Gravity and Orbital Mechanics: The Human Kind

You can’t connect the dots looking forward; you can only connect them looking backwards. — Steve Jobs

Sometimes when we look back, we like what we see. Pleasant memories. Positive associations. Powerful lessons.

But sometimes when we look back, we can slip into the stultifying behavior of creating negative patterns. We see only what we want to see that we can tie up into a not-so-happy bundle of personal history. Our thoughts act like dark gravitational muck, sucking us into a story that lacks a happy ending: “No one ever treated me. . . ,” or “I never had . . . ,” or “Why don’t they . . . . “

How we look at past relationships can fall prey to this thinking. Suns that once glowed brightly have now dimmed or exhausted their fuel altogether. We start asking ourselves questions such as “What did I do wrong?” “Why won’t they seek me out anymore?” Or, “Why am I always the one reaching back to maintain the relationship?”

The part of our brain that controls our emotions – the amygdala – works overtime without resolution.

So it’s time to “hijack” that bit of cranial constitution and remember that these negative thoughts are not outside us; they’re inside us. We can choose to listen to them or not. We can choose to look at our past and see only detritus. Or we can choose to capture them as beautiful moments in time.

We can choose how to respond.

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Fifty years ago this past December, the Apollo 8 spacecraft was nearing its rendezvous with history. For the first time, humans would leave one heavenly body, the Earth, and travel to another, the Moon.

Helping to signal that event was a phenomenon that would never make the evening news or flash across a billboard in Times Square. But to the jubilant bunch of plastic pocket-protected souls studying the numbers on their computer screens in Mission Control, the moment was a sine qua non of orbital mechanics. You see, thanks to natural laws and mathematics, heavenly bodies and rockets move in relation to each other in predictable ways, and so this phenomenon was predictable. It had just never been witnessed before. Until now.

The phenomenon, unglamorously referred to as the “equigravisphere,” is the point in space where the Earth and the Moon exert an equal pull of gravity on each other.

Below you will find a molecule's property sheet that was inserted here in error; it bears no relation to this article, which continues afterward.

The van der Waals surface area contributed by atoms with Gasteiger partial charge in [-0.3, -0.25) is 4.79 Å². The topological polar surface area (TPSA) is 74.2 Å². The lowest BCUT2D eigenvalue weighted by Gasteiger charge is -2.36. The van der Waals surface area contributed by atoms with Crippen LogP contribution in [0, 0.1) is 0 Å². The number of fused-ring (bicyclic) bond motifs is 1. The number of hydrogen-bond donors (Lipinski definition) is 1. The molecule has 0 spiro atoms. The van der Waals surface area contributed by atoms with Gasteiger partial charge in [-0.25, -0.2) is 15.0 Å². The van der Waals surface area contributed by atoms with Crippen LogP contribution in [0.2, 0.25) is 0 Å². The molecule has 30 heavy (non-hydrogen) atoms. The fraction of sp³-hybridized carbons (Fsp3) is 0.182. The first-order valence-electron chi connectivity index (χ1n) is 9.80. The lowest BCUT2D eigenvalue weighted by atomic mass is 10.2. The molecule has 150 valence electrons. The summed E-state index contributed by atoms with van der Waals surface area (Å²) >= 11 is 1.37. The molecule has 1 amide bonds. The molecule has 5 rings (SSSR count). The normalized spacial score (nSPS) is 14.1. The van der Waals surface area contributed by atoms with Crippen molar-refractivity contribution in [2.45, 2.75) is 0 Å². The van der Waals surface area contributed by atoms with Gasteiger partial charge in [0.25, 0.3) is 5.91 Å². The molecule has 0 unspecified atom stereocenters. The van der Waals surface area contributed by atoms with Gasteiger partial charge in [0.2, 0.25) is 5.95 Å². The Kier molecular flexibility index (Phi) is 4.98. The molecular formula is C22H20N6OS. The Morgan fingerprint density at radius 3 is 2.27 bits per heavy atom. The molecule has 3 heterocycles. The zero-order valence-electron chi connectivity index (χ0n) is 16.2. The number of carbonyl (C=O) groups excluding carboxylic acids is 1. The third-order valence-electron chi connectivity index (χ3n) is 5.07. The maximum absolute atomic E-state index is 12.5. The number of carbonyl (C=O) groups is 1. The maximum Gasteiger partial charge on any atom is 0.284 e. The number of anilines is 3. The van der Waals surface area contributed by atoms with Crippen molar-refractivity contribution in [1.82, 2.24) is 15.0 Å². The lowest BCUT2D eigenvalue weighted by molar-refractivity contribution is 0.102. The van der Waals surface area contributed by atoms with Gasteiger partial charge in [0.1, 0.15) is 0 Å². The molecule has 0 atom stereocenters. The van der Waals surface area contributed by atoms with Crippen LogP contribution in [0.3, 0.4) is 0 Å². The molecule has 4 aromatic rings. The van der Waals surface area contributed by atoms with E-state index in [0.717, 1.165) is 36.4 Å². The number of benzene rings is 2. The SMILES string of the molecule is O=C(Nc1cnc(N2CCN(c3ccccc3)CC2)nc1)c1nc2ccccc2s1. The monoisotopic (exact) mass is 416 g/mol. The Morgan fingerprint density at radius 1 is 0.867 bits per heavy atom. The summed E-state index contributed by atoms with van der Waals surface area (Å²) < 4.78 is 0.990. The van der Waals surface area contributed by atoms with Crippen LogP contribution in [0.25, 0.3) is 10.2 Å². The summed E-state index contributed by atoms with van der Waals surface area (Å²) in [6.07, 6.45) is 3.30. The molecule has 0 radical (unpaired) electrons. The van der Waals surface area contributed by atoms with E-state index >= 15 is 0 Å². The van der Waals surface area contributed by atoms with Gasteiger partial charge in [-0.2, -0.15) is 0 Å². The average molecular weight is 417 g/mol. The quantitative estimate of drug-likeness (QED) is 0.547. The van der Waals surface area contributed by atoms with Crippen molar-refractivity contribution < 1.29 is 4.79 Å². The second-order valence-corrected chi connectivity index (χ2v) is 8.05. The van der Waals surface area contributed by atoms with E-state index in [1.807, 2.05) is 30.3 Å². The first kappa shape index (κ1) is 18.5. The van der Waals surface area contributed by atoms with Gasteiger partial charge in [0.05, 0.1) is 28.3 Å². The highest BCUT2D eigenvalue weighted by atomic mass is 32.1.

Inside Apollo 8, which was hurtling at thousands of miles per hour toward the Moon, the event was but a blip in time.



The three astronauts neither heard heralding trumpets nor gazed upon a red arrow lighting up a spot in the otherwise darkness of space. There was nothing to signal the occasion because the occasion was already in Apollo 8s rearview mirror.

But on Earth it was different. The evidence of this gravitational truism was Apollo 8s speed as a read-out on one of Mission Control’s computer screens. At the point of equigravishere, the Moon’s gravity began to signal its presence, and the spacecraft's speed increased.

A predictable gravitational handoff.

“Yes, yes, come this way!” the Moon now beckoned.

This got me thinking.

We humans are composed of the same basic elements found elsewhere in the universe, and we are subject to the universal laws, of which gravity is one. Gravity is, after all, what keeps us firmly rooted to terra firma

Given those truths then, might we not be subject to a parallel sort of gravity and its companion of orbital mechanics – in this case, how we move and interact in relation to other people? 

There’s nothing mathematical at work here as there is in space, but there are factors that individually or collectively impact the orbits we have in relation to one another. And those elements are time, distance, circumstance, and need.

Think back for a moment on the various important relationships you’ve had in life. Friends from school. Colleagues from various places of work. Relatives from the family tree. How many of those relationships have you carried forward from their origins to right now? And of greater importance, how many still have strong gravitational pull?

That question has, at times, caused me a great deal of pain.